Lion of the Blogosphere

President Trump

Hard to believe it has finally happened. Trump is the President of the United States, and Obama is just some guy living in a mansion in Kalorama with a newly-built imposing brick wall surrounding it.

The mainstream media didn’t like his speech and said it wasn’t a uniting speech, when in fact the speech was devoid of issues, he didn’t even mention immigration. It was an attack on the Washington establishment, but for 95% of people watching the speech on television who aren’t part of the establishment, whether they are well-off or poor, regardless of their race, could see themselves as among the Americans who Trump promises to help. Trumpism is a big tent in which everyone is welcome except for the mainstream media, Washington politicians and government bureaucrats. Trumpism is far superior to the pre-Trump Republican Party which was a small tent in which you weren’t welcome if you were pro-choice or for various other sins against TruCon orthodoxy.

Written by Lion of the Blogosphere

January 20, 2017 at 5:17 pm

Posted in Politics

46 Responses

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  1. I loved the whole thing, but my favorite part is how he put the terms “America First” and [variations on] “protectionist” front and center, to make it absolutely clear he’s not afraid of nor interested in compromising with the Davoisie who throw them around as pejoratives.

    he didn’t even mention immigration.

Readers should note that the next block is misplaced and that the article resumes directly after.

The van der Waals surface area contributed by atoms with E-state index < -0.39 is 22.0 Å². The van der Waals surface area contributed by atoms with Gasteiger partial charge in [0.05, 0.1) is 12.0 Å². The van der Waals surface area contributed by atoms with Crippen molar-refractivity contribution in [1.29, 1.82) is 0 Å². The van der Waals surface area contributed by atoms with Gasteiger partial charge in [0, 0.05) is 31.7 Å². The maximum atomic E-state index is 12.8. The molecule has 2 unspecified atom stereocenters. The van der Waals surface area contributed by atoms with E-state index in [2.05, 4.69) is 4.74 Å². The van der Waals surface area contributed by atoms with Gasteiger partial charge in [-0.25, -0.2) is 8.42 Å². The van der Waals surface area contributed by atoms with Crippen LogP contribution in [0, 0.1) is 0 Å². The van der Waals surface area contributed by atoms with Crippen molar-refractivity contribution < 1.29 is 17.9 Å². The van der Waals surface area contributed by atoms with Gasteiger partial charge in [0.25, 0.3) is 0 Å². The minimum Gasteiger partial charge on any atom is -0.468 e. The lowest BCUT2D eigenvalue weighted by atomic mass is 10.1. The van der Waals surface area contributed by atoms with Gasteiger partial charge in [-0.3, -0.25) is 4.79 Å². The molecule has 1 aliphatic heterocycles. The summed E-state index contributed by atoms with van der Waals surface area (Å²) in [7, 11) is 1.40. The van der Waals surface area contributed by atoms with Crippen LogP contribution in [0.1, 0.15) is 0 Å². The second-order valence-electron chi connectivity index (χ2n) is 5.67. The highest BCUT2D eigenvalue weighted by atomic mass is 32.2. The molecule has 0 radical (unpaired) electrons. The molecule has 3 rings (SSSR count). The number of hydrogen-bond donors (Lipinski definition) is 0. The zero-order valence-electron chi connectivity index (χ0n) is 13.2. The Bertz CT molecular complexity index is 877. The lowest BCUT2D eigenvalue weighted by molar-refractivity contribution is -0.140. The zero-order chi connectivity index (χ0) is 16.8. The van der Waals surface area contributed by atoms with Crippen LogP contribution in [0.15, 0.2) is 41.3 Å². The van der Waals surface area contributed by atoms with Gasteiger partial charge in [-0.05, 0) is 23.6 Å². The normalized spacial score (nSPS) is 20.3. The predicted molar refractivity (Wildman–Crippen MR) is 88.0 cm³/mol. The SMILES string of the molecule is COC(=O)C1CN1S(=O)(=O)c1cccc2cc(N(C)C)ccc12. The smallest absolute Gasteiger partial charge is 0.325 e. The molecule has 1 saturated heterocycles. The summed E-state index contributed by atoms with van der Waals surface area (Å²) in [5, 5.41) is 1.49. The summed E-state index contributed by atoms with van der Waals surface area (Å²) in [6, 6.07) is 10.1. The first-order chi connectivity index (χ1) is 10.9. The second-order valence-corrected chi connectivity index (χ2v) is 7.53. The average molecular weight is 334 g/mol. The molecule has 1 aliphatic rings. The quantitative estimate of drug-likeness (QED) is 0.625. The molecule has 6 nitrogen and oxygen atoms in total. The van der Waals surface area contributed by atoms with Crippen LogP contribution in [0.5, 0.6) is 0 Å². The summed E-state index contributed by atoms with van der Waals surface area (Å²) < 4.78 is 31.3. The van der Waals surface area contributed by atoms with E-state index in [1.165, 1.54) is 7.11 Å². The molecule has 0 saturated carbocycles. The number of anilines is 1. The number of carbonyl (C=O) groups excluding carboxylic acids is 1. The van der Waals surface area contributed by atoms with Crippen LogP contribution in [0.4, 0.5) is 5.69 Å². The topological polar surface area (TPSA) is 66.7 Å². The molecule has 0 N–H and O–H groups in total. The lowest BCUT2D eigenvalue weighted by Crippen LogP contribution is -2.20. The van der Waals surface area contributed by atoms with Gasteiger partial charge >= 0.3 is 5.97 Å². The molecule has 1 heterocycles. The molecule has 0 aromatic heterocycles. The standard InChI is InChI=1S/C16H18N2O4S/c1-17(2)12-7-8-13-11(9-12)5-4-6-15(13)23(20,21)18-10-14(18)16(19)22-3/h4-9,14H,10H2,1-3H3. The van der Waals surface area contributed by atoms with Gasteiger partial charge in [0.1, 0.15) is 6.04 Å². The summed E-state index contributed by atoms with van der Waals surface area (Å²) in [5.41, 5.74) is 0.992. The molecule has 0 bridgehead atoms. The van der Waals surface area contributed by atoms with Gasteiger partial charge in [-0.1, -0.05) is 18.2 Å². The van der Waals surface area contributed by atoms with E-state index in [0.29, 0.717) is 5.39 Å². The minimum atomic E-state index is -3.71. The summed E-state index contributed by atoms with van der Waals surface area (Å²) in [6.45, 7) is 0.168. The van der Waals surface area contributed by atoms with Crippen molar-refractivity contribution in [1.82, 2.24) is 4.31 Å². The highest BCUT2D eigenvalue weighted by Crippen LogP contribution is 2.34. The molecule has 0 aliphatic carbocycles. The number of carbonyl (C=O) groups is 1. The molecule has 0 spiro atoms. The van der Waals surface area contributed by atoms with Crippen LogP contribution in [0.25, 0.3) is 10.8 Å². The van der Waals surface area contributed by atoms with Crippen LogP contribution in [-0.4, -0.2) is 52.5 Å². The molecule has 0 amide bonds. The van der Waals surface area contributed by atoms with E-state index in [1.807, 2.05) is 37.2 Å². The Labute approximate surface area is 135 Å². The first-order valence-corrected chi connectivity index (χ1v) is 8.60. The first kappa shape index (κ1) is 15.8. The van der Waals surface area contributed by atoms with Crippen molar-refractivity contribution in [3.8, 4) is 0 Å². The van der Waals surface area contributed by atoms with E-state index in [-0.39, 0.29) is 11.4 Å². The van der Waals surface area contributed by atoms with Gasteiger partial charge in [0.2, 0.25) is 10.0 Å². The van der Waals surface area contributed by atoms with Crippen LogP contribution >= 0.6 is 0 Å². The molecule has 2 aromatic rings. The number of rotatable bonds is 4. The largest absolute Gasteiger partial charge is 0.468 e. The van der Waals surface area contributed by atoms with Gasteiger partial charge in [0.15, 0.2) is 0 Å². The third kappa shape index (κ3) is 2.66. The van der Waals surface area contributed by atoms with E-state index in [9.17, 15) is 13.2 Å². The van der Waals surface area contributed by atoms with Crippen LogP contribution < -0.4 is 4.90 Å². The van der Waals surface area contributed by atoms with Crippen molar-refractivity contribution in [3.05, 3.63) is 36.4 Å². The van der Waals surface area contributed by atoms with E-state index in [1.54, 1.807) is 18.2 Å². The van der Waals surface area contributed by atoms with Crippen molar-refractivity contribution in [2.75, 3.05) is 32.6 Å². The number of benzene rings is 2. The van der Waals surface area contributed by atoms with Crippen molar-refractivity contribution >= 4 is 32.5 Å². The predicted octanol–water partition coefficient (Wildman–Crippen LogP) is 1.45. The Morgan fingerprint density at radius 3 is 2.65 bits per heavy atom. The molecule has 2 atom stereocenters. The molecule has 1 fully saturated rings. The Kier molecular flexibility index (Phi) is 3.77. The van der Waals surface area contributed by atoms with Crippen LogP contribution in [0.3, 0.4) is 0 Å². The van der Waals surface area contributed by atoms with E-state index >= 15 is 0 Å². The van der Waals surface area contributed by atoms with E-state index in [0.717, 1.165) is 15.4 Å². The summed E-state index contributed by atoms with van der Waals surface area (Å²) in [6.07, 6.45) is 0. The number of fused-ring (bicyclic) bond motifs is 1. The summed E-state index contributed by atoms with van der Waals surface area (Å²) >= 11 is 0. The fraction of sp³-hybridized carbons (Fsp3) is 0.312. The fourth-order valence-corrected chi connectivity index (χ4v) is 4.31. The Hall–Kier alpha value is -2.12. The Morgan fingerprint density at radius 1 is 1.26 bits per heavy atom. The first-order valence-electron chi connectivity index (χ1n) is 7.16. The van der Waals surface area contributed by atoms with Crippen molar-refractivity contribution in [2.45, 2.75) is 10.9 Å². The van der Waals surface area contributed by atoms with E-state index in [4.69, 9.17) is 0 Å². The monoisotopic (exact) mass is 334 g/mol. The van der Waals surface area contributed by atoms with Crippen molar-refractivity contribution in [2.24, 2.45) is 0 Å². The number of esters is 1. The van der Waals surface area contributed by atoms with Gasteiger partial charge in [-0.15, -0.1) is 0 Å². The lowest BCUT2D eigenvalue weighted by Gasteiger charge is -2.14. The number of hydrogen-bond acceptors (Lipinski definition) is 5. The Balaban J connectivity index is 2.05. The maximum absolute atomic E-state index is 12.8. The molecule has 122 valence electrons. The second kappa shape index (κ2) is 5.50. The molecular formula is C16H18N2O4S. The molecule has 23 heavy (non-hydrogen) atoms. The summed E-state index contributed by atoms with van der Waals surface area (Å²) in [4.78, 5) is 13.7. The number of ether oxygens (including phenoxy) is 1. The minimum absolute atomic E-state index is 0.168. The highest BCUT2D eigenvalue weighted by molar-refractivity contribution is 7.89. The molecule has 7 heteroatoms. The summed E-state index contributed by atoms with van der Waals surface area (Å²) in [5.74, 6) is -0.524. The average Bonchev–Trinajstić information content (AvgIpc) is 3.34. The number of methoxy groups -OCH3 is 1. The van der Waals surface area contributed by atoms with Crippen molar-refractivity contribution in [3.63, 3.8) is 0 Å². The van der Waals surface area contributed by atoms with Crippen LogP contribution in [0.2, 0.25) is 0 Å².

This is the kind of counterintuitive semantic technicality that lawyers love to point out, but at least two of the three references to “borders” are obviously about immigration and one is ambiguous. Speaking in terms of counterintuitive semantic technicalities, he also didn’t mention tariffs or renegotiating trade deals, or anything about the Iraq War or the campaign against ISIS.

    snorlaxwp

    January 20, 2017 at 5:55 pm

    • Dittoes. President Trump spoke again and again of putting Americans first. That implies he will NOT put any tird-world immigrant’s desire to invade America, go on welfare, and commit crimes above the safety, security, and prosperity of Americans. He will build that wall.

      hard9bf

      January 20, 2017 at 9:16 pm

  2. I’m really glad Trump is president. But feeling slightly sad, as a Canadian. we need our own Trump. Our current prime minister is a complete idiot.

    Rosenmop

    January 20, 2017 at 6:39 pm

    • Isn’t the Mr. Wonderful guy from “Shark Tank” going to try to overthrow Trudeau? That guy is pretty funny and sharp, at least on the TV. I have no idea if he is a protectionist or anti-immigrant or whatever.

      Gozo

      January 20, 2017 at 9:35 pm

      • O’Leary is no Trump, and if he wants to attract the conservative base, he’s going to have to seriously retract or disavow some of his past offhand comments. Still, as long as he can spank Trudeau Jr., I’m all in for him.

        SJ, Esquire (formerly Samson J).

        January 21, 2017 at 8:17 pm

  3. “The mainstream media didn’t like his speech and set it wasn’t a uniting speech, when in fact the speech was devoid of issues, he didn’t even mention immigration. It was an attack on the Washington establishment,”

    Exactly. They only say it’s not uniting because he didn’t agree to roll over and pander to the political establishment and special interests the way every other sell-out politician does.